You may develop malnutrition if you lack a single vitamin in your diet. Lacking a vitamin or other nutrient is called a deficiency.

Sometimes malnutrition is very mild and causes no symptoms. Other times it can be so severe that the damage it does to the body is permanent, even though you survive.
Malnutrition Causes, Symptoms and Treatment

Poverty, natural disasters, political problems, and war can all contribute to malnutrition and starvation, and not just in developing countries.

Some health conditions that are related to malnutrition are:

• Malabsorption
• Hunger
• Beriberi
• Binge eating
• Deficiency - Vitamin A
• Deficiency - Vitamin B1 (thiamine)
• Deficiency - Vitamin B2 (riboflavin)
• Deficiency - Vitamin B6 (pyridoxine)
• Deficiency - Vitamin B9 (folacin)
• Deficiency - Vitamin E
• Deficiency - Vitamin K
• Eating disorders
• Kwashiorkor
• Megaloblastic anemia
• Pellagra
• Rickets
• Scurvy
• Spina bifida
Malnutrition is a significant problem all over the world
Malnutrition is a significant problem all over the world
Malnutrition is a significant problem all over the world, especially among children. It is very harmful to children because it affects brain development and other growth. Children who suffer from malnutrition may have lifelong problems.

Symptoms of Malnutrition

Symptoms of malnutrition vary and depend on its cause. General symptoms include fatigue, dizziness, and weight loss.

Exams and Tests

Testing depends on the specific disorder. Most health care providers will do a nutritional assessment and blood work.

Treatment of Malnutirtion

Treatment most often consists of:
• Replacing missing nutrients
• Treating symptoms as needed
• Treating any underlying medical condition
Outlook (Prognosis)

The outlook depends on the cause of the malnutrition. Most nutritional deficiencies can be corrected. However, if malnutrition is caused by a medical condition, that illness has to be treated in order to reverse the nutritional deficiency.

Possible Complications

If untreated, malnutrition can lead to mental or physical disability, illness, and possibly death.

When to Contact a Medical Professional

Talk to your provider about the risk of malnutrition. Treatment is necessary if you or your child have any changes in the body's ability to function. Contact your provider if these symptoms develop:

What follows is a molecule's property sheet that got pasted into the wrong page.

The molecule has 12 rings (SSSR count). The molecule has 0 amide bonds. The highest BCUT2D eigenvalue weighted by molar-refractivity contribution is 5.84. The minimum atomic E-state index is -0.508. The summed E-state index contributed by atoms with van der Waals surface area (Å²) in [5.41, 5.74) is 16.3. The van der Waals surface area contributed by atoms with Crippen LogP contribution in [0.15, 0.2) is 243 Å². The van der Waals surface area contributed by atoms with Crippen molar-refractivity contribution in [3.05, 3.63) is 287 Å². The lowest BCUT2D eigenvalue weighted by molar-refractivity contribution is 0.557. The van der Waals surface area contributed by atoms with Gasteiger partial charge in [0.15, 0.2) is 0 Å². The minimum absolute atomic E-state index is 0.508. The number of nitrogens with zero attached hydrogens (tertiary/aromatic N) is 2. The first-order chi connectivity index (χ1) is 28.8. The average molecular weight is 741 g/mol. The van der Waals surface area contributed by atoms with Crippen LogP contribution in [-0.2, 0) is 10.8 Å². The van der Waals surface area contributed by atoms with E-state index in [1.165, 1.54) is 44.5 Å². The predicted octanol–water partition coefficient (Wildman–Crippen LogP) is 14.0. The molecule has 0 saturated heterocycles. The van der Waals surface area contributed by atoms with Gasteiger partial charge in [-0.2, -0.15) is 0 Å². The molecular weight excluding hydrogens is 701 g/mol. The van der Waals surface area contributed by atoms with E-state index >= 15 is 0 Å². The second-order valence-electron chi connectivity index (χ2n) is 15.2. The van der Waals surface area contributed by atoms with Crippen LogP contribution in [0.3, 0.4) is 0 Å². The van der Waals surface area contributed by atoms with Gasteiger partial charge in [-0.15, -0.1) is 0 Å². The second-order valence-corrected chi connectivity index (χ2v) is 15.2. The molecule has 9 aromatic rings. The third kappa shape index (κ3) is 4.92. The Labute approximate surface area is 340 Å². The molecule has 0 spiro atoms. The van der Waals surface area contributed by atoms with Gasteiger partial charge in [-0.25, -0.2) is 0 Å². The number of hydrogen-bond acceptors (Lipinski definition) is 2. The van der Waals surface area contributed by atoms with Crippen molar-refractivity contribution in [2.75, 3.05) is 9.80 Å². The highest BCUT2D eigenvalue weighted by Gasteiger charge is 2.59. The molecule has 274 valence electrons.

• Fainting
• Lack of menstruation
• Lack of growth in children
• Rapid hair loss
Prevention

Eating a well-balanced diet helps to prevent most forms of malnutrition.
Causes of Malnutrition
Causes of Malnutrition
Read More »

Monday, September 18

Knee Joint Replacement

Knee Joint Replacement: The Prosthesis
Knee Joint Replacement: The Prosthesis
Knee joint replacement is a surgery to replace a knee joint with a man-made joint. The artificial joint is called a prosthesis.

Knee replacement is surgery for people with severe knee damage. Knee replacement can relieve pain and allow you to be more active. Your doctor may recommend it if you have knee pain and medicine and other treatments are not helping you anymore.

When you have a total knee replacement, the surgeon removes damaged cartilage and bone from the surface of your knee joint and replaces them with a man-made surface of metal and plastic. In a partial knee replacement, the surgeon only replaces one part of your knee joint. The surgery can cause scarring, blood clots, and, rarely, infections. After a knee replacement, you will no longer be able to do certain activities, such as jogging and high-impact sports.

Description

Damaged cartilage and bone are removed from the knee joint. Man-made pieces are then placed in the knee.

Knee joint replacement prosthesis

These pieces may be placed in the following places in the knee joint:

• Lower end of the thigh bone. This bone is called the femur. The replacement part is usually made of metal.
• Upper end of the shin bone, which is the large bone in your lower leg. This bone is called the tibia. The replacement part is usually made from metal and a strong plastic.